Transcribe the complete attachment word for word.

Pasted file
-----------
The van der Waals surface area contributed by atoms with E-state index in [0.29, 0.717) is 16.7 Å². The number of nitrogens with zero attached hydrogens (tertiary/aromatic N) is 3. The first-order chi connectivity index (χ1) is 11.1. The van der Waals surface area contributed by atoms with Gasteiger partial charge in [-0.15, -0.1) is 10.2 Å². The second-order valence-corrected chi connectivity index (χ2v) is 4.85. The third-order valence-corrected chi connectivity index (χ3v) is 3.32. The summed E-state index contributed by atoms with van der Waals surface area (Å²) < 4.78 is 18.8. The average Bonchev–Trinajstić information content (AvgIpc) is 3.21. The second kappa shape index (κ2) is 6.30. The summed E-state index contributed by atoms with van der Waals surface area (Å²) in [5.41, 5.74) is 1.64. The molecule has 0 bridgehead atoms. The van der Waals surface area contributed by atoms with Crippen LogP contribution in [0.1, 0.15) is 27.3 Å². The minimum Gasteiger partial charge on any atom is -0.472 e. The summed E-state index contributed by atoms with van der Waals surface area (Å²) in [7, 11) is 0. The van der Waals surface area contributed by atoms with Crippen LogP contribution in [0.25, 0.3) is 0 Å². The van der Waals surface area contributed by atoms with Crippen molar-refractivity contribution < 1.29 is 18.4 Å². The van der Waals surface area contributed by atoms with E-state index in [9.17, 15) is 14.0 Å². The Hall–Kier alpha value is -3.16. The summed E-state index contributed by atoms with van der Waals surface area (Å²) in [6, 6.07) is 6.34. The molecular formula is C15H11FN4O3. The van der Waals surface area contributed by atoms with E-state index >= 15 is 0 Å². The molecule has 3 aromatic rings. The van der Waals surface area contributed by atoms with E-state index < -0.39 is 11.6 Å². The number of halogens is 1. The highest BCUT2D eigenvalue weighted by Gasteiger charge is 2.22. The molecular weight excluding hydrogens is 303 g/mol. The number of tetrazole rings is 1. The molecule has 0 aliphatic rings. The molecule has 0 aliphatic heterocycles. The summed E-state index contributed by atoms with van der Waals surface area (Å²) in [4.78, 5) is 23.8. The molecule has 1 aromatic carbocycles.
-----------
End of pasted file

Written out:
The van der Waals surface area contributed by atoms with E-state index in [0.29, 0.717) is 16.7 Å². The number of nitrogens with zero attached hydrogens (tertiary/aromatic N) is 3. The first-order chi connectivity index (χ1) is 11.1. The van der Waals surface area contributed by atoms with Gasteiger partial charge in [-0.15, -0.1) is 10.2 Å². The second-order valence-corrected chi connectivity index (χ2v) is 4.85. The third-order valence-corrected chi connectivity index (χ3v) is 3.32. The summed E-state index contributed by atoms with van der Waals surface area (Å²) < 4.78 is 18.8. The average Bonchev–Trinajstić information content (AvgIpc) is 3.21. The second kappa shape index (κ2) is 6.30. The summed E-state index contributed by atoms with van der Waals surface area (Å²) in [5.41, 5.74) is 1.64. The molecule has 0 bridgehead atoms. The van der Waals surface area contributed by atoms with Crippen LogP contribution in [0.1, 0.15) is 27.3 Å². The minimum Gasteiger partial charge on any atom is -0.472 e. The summed E-state index contributed by atoms with van der Waals surface area (Å²) in [7, 11) is 0. The van der Waals surface area contributed by atoms with Crippen LogP contribution in [0.25, 0.3) is 0 Å². The van der Waals surface area contributed by atoms with Crippen molar-refractivity contribution < 1.29 is 18.4 Å². The van der Waals surface area contributed by atoms with E-state index in [9.17, 15) is 14.0 Å². The Hall–Kier alpha value is -3.16. The summed E-state index contributed by atoms with van der Waals surface area (Å²) in [6, 6.07) is 6.34. The molecular formula is C15H11FN4O3. The van der Waals surface area contributed by atoms with E-state index >= 15 is 0 Å². The molecule has 3 aromatic rings. The van der Waals surface area contributed by atoms with E-state index < -0.39 is 11.6 Å². The number of halogens is 1. The highest BCUT2D eigenvalue weighted by Gasteiger charge is 2.22. The molecular weight excluding hydrogens is 303 g/mol. The number of tetrazole rings is 1. The molecule has 0 aliphatic rings. The molecule has 0 aliphatic heterocycles. The summed E-state index contributed by atoms with van der Waals surface area (Å²) in [4.78, 5) is 23.8. The molecule has 1 aromatic carbocycles.